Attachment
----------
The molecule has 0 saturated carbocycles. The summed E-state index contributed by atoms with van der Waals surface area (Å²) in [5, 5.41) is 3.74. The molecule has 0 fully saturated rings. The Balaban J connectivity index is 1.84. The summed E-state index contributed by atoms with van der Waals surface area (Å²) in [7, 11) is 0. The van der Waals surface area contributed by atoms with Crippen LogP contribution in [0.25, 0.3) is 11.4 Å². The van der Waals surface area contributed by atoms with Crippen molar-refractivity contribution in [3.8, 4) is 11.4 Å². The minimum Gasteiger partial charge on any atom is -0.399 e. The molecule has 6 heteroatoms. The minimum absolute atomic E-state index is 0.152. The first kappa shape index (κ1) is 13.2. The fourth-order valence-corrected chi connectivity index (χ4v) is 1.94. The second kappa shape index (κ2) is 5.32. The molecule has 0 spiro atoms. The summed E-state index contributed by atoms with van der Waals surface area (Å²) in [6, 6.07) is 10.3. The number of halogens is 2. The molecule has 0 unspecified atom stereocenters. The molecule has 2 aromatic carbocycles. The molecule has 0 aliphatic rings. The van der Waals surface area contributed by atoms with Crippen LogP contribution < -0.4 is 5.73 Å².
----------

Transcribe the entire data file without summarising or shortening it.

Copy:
The molecule has 0 saturated carbocycles. The summed E-state index contributed by atoms with van der Waals surface area (Å²) in [5, 5.41) is 3.74. The molecule has 0 fully saturated rings. The Balaban J connectivity index is 1.84. The summed E-state index contributed by atoms with van der Waals surface area (Å²) in [7, 11) is 0. The van der Waals surface area contributed by atoms with Crippen LogP contribution in [0.25, 0.3) is 11.4 Å². The van der Waals surface area contributed by atoms with Crippen molar-refractivity contribution in [3.8, 4) is 11.4 Å². The minimum Gasteiger partial charge on any atom is -0.399 e. The molecule has 6 heteroatoms. The minimum absolute atomic E-state index is 0.152. The first kappa shape index (κ1) is 13.2. The fourth-order valence-corrected chi connectivity index (χ4v) is 1.94. The second kappa shape index (κ2) is 5.32. The molecule has 0 spiro atoms. The summed E-state index contributed by atoms with van der Waals surface area (Å²) in [6, 6.07) is 10.3. The number of halogens is 2. The molecule has 0 unspecified atom stereocenters. The molecule has 2 aromatic carbocycles. The molecule has 0 aliphatic rings. The van der Waals surface area contributed by atoms with Crippen LogP contribution < -0.4 is 5.73 Å².